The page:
Petitioner argues that he attached a signed Form 8332 to his Federal income tax return for 2000, which entitled him to a dependency exemption deduction for his son, E.P.V., through 2011. Petitioner has been unable to find a copy of the signed Form 8332 or a copy of his 2000 Federal income tax return in his personal records or to obtain either from the Internal Revenue Service. Petitioner does have an unsigned copy of Form 8332; however, the signature of the custodial parent is a requirement of Form 8332, and the unsigned copy is invalid. See Miller v. Commissioner, 114 T.C. at 191-192; Moody v. Commissioner, T.C. Memo. 2012-268, at *6.

Petitioner stipulated that he did not attach a signed Form 8332 to his 2008 Federal income tax return. If petitioner did not attach a signed Form 8332 or a statement conforming to the substance of Form 8332, he did not satisfy section 152(e)(2) and the prior existence of a Form 8332 is immaterial; petitioner needed to attach a copy of a signed Form 8332, or a statement conforming to the substance of Form 8332, every year to his tax return or he is not entitled to the exemption deduction. See Chamberlain v. Commissioner, T.C. Memo. 2007-178, slip op. at 7.

Petitioner argues that his divorce decree entitles him to dependency exemption deductions for both of his children in alternating years; however, the divorce decree provided does not make any mention of his right to dependency exemption deductions. When asked why the divorce decree is silent with regard to his right to dependency exemption deductions, petitioner stated that he thought "[the dependency exemption] information was in a draft." A court order that has been signed by the custodial parent may satisfy section 152(e)(2)(A) as the noncustodial parent's declaration if the document "conform[s] to the substance" of Form 8332. See Armstrong v. Commissioner, 139 T.C. at ____ (slip op. at 8-9). The divorce decree provided does not conform to the substance of Form 8332; the divorce decree does not provide any information regarding petitioner's right to dependency exemption deductions, nor is it signed by either petitioner or Ms. Vokovan. An unsigned divorce decree is insufficient to transfer a dependency exemption. See Himes v. Commissioner, T.C. Memo. 2010-97, slip op. at 6; see also Neal v. Commissioner, T.C. Memo. 1999-97, slip op. at 8-9. Furthermore, the requirements of section 152(e) must be met regardless of the wording of the divorce decree. See Miller v. Commissioner, 114 T.C. 184.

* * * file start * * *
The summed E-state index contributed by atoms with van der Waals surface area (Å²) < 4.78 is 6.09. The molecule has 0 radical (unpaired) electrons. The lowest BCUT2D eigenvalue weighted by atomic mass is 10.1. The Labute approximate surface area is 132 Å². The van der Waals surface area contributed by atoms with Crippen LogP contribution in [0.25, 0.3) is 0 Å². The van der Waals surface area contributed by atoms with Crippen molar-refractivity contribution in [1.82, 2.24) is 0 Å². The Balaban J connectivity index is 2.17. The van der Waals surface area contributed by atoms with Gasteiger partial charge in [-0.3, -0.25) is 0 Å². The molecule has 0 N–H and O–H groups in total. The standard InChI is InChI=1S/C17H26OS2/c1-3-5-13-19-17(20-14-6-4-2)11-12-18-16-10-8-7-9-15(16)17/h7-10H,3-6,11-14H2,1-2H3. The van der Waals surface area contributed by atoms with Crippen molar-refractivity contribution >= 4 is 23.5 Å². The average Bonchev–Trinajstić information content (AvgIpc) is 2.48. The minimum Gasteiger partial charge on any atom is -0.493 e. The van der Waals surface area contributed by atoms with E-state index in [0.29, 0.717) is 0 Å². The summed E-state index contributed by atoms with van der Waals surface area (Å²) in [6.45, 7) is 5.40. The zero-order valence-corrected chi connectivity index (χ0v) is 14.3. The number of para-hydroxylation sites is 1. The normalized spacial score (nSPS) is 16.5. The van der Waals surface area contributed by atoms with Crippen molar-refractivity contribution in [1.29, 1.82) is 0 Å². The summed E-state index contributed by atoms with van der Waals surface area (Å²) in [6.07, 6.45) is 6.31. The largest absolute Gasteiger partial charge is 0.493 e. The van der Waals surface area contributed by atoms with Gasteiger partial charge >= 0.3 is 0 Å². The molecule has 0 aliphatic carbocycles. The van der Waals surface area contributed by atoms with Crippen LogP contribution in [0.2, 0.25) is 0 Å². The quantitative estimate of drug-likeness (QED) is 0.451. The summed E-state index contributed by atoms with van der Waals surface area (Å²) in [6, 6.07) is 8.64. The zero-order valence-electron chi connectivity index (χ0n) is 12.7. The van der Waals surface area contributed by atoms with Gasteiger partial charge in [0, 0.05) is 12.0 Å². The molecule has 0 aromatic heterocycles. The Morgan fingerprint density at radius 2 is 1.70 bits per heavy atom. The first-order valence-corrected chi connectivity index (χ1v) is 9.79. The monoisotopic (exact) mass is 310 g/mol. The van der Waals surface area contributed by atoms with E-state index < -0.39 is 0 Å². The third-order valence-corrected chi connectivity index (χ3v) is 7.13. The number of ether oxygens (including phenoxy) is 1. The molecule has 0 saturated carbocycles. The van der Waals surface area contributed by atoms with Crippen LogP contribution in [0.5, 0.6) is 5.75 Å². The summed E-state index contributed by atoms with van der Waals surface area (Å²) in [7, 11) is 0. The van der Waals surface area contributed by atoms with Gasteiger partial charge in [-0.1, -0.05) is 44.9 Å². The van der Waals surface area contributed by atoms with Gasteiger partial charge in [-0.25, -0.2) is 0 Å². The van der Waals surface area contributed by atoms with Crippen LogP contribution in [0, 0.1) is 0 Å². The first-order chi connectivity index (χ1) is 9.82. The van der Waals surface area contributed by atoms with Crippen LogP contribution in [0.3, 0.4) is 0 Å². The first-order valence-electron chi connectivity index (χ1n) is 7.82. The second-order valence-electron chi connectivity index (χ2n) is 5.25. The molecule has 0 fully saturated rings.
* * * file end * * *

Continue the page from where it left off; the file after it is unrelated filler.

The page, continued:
Petitioner argues that "[p]recedence has been established for tax years 2000-2005 by both myself and my ex-wife. We each claimed one child * * * for exemption purposes. I also set precedence for tax years 2006-2009 by claiming only * * * [my son] for exemption purposes." However, "establishing precedence" does not matter. Petitioner failed to produce any credible evidence to prove that he met the requirements of section 152(e). Petitioner failed to produce a signed Form 8332 or a statement conforming to the substance of Form 8332, which may include a signed divorce decree if all of the requirements of section 152(e) are met. Therefore, petitioner is not entitled to a dependency exemption deduction for either of his children for tax year 2008. III. Child Tax Credit

A taxpayer is entitled to a child tax credit for "each qualifying child". Sec. 24(a). A qualifying child for purposes of section 24 is a "qualifying child" as defined in section 152(c) who has not attained age 17. Sec. 24(c)(1). We have determined that neither J.F.V. nor E.P.V. is a "qualifying child" of petitioner for his 2008 taxable year under either section 152(c), because neither child had the same principal place of abode as petitioner for more than one-half of the taxable year, or under the exception in section 152(e). It follows that petitioner is not entitled to a child tax credit for either child. See Espinoza v. Commissioner, T.C. Memo. 2011-108.

Accordingly, we sustain respondent's determination.

To reflect the foregoing,

Decision will be entered for respondent.